Cache County School District is committed to each student’s success in learning within a caring, responsive, and safe environment that is free of discrimination, violence, and bullying. Our schools work to ensure that all students have the opportunity and support to develop to their fullest potential and share a personal and meaningful bond with people in the school community, free from bullying behavior.
Bullying can threaten students’ physical and emotional safety at school and can negatively impact their ability to learn. Bullying can affect everyone—those who are bullied, those who bully, and those who witness bullying. Bullying is linked to many negative outcomes including impacts on mental health, substance use, and suicide. It is important to talk to kids to determine whether bullying—or something else—is a concern.
Kids Who are Bullied
Kids who are bullied can experience negative physical, social, emotional, academic, and mental health issues. Kids who are bullied are more likely to experience:
- Depression and anxiety, increased feelings of sadness and loneliness, changes in sleep and eating patterns, and loss of interest in activities they used to enjoy. These issues may persist into adulthood.
- Health complaints
- Decreased academic achievement—GPA and standardized test scores—and school participation. They are more likely to miss, skip, or drop out of school.
A very small number of bullied children might retaliate through extremely violent measures. In 12 of 15 school shooting cases in the 1990s, the shooters had a history of being bullied.
Kids Who Bully Others
Kids who bully others can also engage in violent and other risky behaviors into adulthood. Kids who bully are more likely to:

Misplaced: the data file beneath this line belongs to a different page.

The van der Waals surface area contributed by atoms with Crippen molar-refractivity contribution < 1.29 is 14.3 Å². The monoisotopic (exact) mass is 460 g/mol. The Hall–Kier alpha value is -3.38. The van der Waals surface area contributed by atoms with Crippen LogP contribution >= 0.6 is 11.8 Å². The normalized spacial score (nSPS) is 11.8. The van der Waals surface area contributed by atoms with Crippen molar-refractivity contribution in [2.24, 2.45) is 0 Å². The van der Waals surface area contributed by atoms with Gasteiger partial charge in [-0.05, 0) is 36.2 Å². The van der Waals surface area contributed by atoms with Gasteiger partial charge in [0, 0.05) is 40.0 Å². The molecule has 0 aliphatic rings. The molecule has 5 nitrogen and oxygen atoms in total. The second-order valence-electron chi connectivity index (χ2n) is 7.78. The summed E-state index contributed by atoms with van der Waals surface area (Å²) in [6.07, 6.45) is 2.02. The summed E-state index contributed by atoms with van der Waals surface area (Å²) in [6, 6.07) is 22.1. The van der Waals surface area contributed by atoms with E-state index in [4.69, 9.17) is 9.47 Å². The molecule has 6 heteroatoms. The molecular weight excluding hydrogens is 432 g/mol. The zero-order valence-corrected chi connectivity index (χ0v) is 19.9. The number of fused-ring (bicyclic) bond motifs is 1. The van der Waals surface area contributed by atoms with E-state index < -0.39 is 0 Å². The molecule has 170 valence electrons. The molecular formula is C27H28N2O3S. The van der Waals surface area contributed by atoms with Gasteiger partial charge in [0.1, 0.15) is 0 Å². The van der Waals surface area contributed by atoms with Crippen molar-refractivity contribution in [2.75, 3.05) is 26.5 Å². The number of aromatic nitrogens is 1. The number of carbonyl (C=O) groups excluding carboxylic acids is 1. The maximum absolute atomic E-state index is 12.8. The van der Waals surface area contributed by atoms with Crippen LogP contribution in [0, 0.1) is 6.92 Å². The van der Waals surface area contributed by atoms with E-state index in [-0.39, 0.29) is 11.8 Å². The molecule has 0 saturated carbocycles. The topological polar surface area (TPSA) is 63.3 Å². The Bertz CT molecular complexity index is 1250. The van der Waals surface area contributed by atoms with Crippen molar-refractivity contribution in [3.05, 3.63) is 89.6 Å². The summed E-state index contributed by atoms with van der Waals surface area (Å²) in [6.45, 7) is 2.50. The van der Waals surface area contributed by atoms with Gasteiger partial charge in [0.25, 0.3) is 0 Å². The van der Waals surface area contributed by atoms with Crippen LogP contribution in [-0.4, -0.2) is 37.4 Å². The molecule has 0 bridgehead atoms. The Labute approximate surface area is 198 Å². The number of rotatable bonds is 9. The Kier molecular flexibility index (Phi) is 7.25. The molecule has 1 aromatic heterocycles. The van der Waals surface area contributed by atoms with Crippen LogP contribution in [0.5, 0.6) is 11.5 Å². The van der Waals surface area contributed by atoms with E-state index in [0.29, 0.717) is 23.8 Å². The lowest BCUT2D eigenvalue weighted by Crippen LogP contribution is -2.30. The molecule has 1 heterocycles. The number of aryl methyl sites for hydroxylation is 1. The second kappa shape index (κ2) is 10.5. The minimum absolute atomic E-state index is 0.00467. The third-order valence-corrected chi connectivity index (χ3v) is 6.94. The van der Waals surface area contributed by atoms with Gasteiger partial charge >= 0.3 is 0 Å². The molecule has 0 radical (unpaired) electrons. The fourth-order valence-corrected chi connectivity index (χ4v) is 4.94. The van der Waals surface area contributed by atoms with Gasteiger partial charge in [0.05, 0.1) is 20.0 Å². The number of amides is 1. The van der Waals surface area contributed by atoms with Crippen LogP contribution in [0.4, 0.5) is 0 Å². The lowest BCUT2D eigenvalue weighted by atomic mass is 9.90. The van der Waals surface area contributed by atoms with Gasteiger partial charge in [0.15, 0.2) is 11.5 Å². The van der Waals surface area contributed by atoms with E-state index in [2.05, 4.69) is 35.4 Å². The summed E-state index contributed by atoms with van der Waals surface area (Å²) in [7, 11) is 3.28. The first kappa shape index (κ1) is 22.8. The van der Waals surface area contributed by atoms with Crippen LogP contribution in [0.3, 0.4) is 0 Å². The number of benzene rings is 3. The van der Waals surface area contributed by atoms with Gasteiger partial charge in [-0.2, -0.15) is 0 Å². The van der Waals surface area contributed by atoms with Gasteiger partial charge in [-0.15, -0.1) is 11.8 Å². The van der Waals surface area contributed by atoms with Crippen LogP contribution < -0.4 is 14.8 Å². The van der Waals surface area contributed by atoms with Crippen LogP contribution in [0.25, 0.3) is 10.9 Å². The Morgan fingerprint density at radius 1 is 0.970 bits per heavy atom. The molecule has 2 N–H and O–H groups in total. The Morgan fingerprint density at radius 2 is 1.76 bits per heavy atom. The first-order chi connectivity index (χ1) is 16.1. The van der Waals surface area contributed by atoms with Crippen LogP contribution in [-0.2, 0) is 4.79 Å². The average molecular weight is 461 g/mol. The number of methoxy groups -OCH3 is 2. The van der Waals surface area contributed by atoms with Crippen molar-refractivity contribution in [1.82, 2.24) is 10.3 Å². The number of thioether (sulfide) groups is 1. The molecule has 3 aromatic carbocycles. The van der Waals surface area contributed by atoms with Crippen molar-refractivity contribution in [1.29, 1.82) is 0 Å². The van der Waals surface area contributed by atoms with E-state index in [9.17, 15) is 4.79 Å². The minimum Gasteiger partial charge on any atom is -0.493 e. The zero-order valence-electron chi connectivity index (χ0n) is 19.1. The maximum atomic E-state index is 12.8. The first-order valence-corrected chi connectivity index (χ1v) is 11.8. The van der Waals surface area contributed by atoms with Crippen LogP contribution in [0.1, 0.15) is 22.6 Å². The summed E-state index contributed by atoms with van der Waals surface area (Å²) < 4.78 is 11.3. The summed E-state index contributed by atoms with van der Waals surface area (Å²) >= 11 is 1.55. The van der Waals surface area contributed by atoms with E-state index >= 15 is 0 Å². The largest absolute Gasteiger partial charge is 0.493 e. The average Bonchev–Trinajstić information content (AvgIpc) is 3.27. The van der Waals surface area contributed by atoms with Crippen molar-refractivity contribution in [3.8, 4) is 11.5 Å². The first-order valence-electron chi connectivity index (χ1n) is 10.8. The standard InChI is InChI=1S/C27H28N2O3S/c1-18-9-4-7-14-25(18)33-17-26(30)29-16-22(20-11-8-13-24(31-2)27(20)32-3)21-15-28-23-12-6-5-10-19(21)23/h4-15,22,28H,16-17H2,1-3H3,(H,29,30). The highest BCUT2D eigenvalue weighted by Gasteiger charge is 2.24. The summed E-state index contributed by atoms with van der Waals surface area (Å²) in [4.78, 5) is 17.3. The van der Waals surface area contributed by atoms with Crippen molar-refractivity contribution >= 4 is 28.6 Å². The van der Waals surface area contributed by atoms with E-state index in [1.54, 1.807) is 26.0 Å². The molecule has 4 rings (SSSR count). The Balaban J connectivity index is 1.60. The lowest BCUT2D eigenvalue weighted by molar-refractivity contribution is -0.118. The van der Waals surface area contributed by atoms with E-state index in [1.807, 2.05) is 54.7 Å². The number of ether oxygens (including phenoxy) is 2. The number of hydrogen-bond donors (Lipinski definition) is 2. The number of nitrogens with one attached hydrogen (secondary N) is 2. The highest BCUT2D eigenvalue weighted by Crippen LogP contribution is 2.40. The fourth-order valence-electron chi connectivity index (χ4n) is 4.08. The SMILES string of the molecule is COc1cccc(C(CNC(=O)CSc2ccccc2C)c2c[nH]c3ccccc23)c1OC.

- Abuse alcohol and other drugs in adolescence and as adults
- Get into fights, vandalize property, and drop out of school
- Engage in early sexual activity
- Have criminal convictions and traffic citations as adults
- Be abusive toward their romantic partners, spouses, or children as adults
Kids who witness bullying are more likely to:
- Have increased use of tobacco, alcohol, or other drugs
- Have increased mental health problems, including depression and anxiety
- Miss or skip school
The Relationship between Bullying and Suicide
Media reports often link bullying with suicide. However, most youth who are bullied do not have thoughts of suicide or engage in suicidal behaviors.
Although kids who are bullied are at risk of suicide, bullying alone is not the cause. Many issues contribute to suicide risk, including depression, problems at home, and trauma history. Additionally, specific groups have an increased risk of suicide, including American Indian and Alaskan Native, Asian American, lesbian, gay, bisexual, and transgender youth. This risk can be increased further when these kids are not supported by parents, peers, and schools. Bullying can make an unsupportive situation worse.
The best way to address bullying is to stop it before it starts!
Get Help Now
If you have done everything you can to resolve the situation and nothing has worked, or someone is in immediate danger, there are ways to get help.
What you can do:
There has been a crime or someone is at immediate risk of harm.
Someone is feeling hopeless, helpless, thinking of suicide.
To talk to an English or Spanish contact now:
Someone is acting differently than normal, such as always seeming sad or anxious, struggling to complete tasks, or not being able care for themselves.
- Talk with a school counselor
- Find a local counselor, therapist or other mental health services
A child is being bullied in school
- School counselor
- School principal
- Director of Student Services
See more on working with the school.
The school is not adequately addressing harassment based on race, color, national origin, sex, disability, or religion.
· Cache County School District Student Services 435-752-3925 ext: 7636